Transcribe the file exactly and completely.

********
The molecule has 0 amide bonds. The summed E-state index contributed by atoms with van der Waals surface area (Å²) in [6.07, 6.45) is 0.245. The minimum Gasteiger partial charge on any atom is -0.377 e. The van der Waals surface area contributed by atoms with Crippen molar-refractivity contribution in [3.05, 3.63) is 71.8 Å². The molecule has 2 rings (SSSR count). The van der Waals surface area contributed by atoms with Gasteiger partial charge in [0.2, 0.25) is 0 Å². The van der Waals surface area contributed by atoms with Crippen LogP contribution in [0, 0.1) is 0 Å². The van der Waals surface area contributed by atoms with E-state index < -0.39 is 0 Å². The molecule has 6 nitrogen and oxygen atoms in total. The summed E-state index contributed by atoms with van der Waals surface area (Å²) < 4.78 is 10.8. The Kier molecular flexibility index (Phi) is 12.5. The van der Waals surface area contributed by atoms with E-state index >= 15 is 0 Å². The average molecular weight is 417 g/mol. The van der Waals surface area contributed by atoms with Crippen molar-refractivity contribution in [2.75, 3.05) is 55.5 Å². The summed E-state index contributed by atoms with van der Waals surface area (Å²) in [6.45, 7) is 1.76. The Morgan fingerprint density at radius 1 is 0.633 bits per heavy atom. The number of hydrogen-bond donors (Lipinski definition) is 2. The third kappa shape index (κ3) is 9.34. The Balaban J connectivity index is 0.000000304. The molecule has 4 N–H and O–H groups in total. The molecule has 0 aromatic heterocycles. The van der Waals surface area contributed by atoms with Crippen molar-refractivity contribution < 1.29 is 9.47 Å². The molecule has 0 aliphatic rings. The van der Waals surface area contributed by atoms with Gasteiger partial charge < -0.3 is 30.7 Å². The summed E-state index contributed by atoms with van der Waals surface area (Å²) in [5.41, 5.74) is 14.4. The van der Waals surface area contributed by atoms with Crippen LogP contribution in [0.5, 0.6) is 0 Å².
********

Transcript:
The molecule has 0 amide bonds. The summed E-state index contributed by atoms with van der Waals surface area (Å²) in [6.07, 6.45) is 0.245. The minimum Gasteiger partial charge on any atom is -0.377 e. The van der Waals surface area contributed by atoms with Crippen molar-refractivity contribution in [3.05, 3.63) is 71.8 Å². The molecule has 2 rings (SSSR count). The van der Waals surface area contributed by atoms with Gasteiger partial charge in [0.2, 0.25) is 0 Å². The van der Waals surface area contributed by atoms with Crippen LogP contribution in [0, 0.1) is 0 Å². The van der Waals surface area contributed by atoms with E-state index < -0.39 is 0 Å². The molecule has 6 nitrogen and oxygen atoms in total. The summed E-state index contributed by atoms with van der Waals surface area (Å²) < 4.78 is 10.8. The Kier molecular flexibility index (Phi) is 12.5. The van der Waals surface area contributed by atoms with E-state index >= 15 is 0 Å². The average molecular weight is 417 g/mol. The van der Waals surface area contributed by atoms with Crippen molar-refractivity contribution in [2.75, 3.05) is 55.5 Å². The summed E-state index contributed by atoms with van der Waals surface area (Å²) in [6.45, 7) is 1.76. The Morgan fingerprint density at radius 1 is 0.633 bits per heavy atom. The number of hydrogen-bond donors (Lipinski definition) is 2. The third kappa shape index (κ3) is 9.34. The Balaban J connectivity index is 0.000000304. The molecule has 4 N–H and O–H groups in total. The molecule has 0 aromatic heterocycles. The van der Waals surface area contributed by atoms with Crippen molar-refractivity contribution < 1.29 is 9.47 Å². The molecule has 0 aliphatic rings. The van der Waals surface area contributed by atoms with Gasteiger partial charge < -0.3 is 30.7 Å². The summed E-state index contributed by atoms with van der Waals surface area (Å²) in [5.41, 5.74) is 14.4. The van der Waals surface area contributed by atoms with Crippen LogP contribution in [0.5, 0.6) is 0 Å².